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Microsoft's WTL Off to Open Source

For the second time in as many months, Microsoft has published source code for one of its projects on SourceForge, the world's largest open-source software development repository.

The software giant announced plans to release the Windows Template Library (WTL) project on SourceForge under an externally created open-source license. The idea is to encourage a larger pool of developers to tinker with the code and improve the bug-finding process.

The WTL is a lightweight windowing C++ template library that allows the creation of simple Windows GUI interfaces on Windows applications. According to Jason Matusow, manager of the Microsoft's Shared Source Initiative, the library was posted to the MSDN network for several years and has been downloaded more than 90,000 times.

"There was a concern on MSDN that we were not committing enough resources to the development of the WTL. We are addressing those concerns by releasing the source code to a wider developer community to allow them to work directly on the library," Matusow told internetnews.com.

"The whole function of shared source is to learn from open-source and apply that to how we do business."

The release of the WTL code mirrors last month's unprecedented release of the Windows Installer XML (WiX) toolset and all of its source code to developers on SourceForge.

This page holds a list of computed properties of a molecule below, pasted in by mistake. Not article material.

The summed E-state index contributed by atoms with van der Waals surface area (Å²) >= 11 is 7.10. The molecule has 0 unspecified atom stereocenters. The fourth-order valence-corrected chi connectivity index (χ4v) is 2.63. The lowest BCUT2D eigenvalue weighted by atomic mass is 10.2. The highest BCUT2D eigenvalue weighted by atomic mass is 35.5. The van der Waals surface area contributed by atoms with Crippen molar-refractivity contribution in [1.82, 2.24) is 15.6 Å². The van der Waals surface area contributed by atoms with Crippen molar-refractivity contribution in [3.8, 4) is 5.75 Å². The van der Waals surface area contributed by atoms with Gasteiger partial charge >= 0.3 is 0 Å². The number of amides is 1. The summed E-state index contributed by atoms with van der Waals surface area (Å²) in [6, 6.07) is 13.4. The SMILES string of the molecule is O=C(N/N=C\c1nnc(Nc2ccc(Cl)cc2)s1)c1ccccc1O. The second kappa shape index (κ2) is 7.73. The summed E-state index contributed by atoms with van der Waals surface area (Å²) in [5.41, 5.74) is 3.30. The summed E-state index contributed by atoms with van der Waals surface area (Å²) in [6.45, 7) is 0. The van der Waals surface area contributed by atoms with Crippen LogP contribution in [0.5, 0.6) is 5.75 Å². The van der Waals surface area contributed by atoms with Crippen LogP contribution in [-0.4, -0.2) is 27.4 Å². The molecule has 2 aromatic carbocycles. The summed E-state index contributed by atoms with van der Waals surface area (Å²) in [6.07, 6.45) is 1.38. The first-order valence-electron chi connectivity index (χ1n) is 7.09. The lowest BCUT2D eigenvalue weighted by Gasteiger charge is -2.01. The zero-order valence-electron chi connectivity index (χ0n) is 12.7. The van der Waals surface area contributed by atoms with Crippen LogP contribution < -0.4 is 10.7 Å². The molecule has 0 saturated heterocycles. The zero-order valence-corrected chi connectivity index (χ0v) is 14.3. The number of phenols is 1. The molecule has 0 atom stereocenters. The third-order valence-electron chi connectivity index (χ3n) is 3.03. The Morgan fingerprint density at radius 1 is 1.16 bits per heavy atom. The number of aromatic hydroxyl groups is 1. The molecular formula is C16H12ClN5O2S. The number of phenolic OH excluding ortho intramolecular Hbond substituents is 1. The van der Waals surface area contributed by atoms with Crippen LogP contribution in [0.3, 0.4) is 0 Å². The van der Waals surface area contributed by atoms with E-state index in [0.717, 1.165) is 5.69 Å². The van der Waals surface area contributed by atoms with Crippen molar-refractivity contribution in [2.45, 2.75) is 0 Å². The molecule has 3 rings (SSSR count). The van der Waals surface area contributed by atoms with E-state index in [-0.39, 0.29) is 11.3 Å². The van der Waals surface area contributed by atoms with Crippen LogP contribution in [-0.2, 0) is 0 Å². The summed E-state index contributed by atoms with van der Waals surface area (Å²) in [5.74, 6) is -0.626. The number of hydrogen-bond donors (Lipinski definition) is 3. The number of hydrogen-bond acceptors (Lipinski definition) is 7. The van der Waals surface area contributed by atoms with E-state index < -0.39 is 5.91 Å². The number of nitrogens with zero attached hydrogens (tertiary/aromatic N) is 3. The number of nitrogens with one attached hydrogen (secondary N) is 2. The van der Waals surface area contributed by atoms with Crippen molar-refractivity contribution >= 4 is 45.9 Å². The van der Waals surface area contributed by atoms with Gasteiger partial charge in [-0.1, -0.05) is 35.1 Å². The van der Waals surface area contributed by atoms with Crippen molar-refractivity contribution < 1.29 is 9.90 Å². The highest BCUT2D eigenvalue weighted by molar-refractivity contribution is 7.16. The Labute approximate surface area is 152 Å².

While WTL code has been available on MSDN for many years, the WiX toolset was previously only used internally by Microsoft developers, a significant difference that Matusow hopes will provide a valuable lesson for future code releases on SourceForge.

He said the goals of the shared source initiative are to support existing customers, encourage new development, push academic research and provide business opportunities for Microsoft partners. As for whether developers might see more Microsoft code on SourceForge in the future, the hints are clear.

"We will we continue to go down this [SourceForge] path," Matusow said, making it clear it was a strategy decision embraced at all levels at Redmond. "It's not about whether it's right or wrong to release source code. It's about what's good for our customers and how it fits into our business."